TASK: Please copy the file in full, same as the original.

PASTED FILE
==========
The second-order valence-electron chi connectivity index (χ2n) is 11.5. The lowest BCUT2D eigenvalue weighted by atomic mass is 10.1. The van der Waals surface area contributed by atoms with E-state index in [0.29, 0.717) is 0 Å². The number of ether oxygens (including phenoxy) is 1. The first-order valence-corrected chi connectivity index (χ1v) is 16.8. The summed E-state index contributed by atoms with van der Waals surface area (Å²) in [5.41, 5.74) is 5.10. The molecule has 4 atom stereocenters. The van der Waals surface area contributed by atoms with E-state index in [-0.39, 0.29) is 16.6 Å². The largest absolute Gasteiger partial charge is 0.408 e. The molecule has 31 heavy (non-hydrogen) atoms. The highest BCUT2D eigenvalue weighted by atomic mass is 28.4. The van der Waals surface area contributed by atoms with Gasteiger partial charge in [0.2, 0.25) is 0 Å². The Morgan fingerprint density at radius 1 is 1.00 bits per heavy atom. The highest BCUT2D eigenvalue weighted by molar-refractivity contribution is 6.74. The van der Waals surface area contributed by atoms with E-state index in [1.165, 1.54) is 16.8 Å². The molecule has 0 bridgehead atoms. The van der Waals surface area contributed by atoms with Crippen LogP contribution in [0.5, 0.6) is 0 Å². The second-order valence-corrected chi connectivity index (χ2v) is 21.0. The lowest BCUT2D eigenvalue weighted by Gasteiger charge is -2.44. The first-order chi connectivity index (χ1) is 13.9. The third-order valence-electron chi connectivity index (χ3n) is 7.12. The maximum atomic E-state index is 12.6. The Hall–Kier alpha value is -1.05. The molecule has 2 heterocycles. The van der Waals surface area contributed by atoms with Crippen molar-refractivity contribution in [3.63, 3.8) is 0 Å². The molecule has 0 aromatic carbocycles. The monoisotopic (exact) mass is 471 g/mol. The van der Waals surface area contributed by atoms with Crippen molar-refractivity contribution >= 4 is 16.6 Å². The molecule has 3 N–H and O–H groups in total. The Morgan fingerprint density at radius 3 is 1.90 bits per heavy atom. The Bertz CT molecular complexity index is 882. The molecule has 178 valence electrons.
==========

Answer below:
The second-order valence-electron chi connectivity index (χ2n) is 11.5. The lowest BCUT2D eigenvalue weighted by atomic mass is 10.1. The van der Waals surface area contributed by atoms with E-state index in [0.29, 0.717) is 0 Å². The number of ether oxygens (including phenoxy) is 1. The first-order valence-corrected chi connectivity index (χ1v) is 16.8. The summed E-state index contributed by atoms with van der Waals surface area (Å²) in [5.41, 5.74) is 5.10. The molecule has 4 atom stereocenters. The van der Waals surface area contributed by atoms with E-state index in [-0.39, 0.29) is 16.6 Å². The largest absolute Gasteiger partial charge is 0.408 e. The molecule has 31 heavy (non-hydrogen) atoms. The highest BCUT2D eigenvalue weighted by atomic mass is 28.4. The van der Waals surface area contributed by atoms with Gasteiger partial charge in [0.2, 0.25) is 0 Å². The Morgan fingerprint density at radius 1 is 1.00 bits per heavy atom. The highest BCUT2D eigenvalue weighted by molar-refractivity contribution is 6.74. The van der Waals surface area contributed by atoms with E-state index in [1.165, 1.54) is 16.8 Å². The molecule has 0 bridgehead atoms. The van der Waals surface area contributed by atoms with Crippen LogP contribution in [0.5, 0.6) is 0 Å². The second-order valence-corrected chi connectivity index (χ2v) is 21.0. The lowest BCUT2D eigenvalue weighted by Gasteiger charge is -2.44. The first-order chi connectivity index (χ1) is 13.9. The third-order valence-electron chi connectivity index (χ3n) is 7.12. The maximum atomic E-state index is 12.6. The Hall–Kier alpha value is -1.05. The molecule has 2 heterocycles. The van der Waals surface area contributed by atoms with Crippen molar-refractivity contribution in [3.63, 3.8) is 0 Å². The molecule has 0 aromatic carbocycles. The monoisotopic (exact) mass is 471 g/mol. The van der Waals surface area contributed by atoms with Crippen molar-refractivity contribution >= 4 is 16.6 Å². The molecule has 3 N–H and O–H groups in total. The Morgan fingerprint density at radius 3 is 1.90 bits per heavy atom. The Bertz CT molecular complexity index is 882. The molecule has 178 valence electrons.